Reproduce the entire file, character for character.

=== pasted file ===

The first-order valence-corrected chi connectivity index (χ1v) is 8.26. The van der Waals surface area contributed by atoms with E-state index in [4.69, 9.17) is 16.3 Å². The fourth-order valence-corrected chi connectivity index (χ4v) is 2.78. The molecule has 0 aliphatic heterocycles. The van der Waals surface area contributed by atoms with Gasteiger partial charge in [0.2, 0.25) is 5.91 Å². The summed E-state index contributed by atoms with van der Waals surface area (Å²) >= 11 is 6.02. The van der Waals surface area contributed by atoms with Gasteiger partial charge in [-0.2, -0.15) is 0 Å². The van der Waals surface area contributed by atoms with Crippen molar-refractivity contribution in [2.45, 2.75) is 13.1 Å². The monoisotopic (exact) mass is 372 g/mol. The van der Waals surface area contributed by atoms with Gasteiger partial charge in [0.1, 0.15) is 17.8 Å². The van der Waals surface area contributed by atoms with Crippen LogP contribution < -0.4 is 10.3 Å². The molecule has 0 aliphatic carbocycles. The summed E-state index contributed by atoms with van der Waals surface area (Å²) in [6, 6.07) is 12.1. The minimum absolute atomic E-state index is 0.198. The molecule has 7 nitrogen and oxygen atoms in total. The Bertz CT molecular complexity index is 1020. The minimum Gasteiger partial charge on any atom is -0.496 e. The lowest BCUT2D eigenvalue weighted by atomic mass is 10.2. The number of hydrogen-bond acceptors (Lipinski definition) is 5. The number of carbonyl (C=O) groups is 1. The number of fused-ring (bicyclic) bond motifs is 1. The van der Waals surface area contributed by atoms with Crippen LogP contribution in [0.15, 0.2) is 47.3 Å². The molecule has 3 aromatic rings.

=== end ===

The first-order valence-corrected chi connectivity index (χ1v) is 8.26. The van der Waals surface area contributed by atoms with E-state index in [4.69, 9.17) is 16.3 Å². The fourth-order valence-corrected chi connectivity index (χ4v) is 2.78. The molecule has 0 aliphatic heterocycles. The van der Waals surface area contributed by atoms with Gasteiger partial charge in [0.2, 0.25) is 5.91 Å². The summed E-state index contributed by atoms with van der Waals surface area (Å²) >= 11 is 6.02. The van der Waals surface area contributed by atoms with Gasteiger partial charge in [-0.2, -0.15) is 0 Å². The van der Waals surface area contributed by atoms with Crippen molar-refractivity contribution in [2.45, 2.75) is 13.1 Å². The monoisotopic (exact) mass is 372 g/mol. The van der Waals surface area contributed by atoms with Gasteiger partial charge in [0.1, 0.15) is 17.8 Å². The van der Waals surface area contributed by atoms with Crippen LogP contribution < -0.4 is 10.3 Å². The molecule has 0 aliphatic carbocycles. The summed E-state index contributed by atoms with van der Waals surface area (Å²) in [6, 6.07) is 12.1. The minimum absolute atomic E-state index is 0.198. The molecule has 7 nitrogen and oxygen atoms in total. The Bertz CT molecular complexity index is 1020. The minimum Gasteiger partial charge on any atom is -0.496 e. The lowest BCUT2D eigenvalue weighted by atomic mass is 10.2. The number of hydrogen-bond acceptors (Lipinski definition) is 5. The number of carbonyl (C=O) groups is 1. The number of fused-ring (bicyclic) bond motifs is 1. The van der Waals surface area contributed by atoms with Crippen LogP contribution in [0.15, 0.2) is 47.3 Å². The molecule has 3 aromatic rings.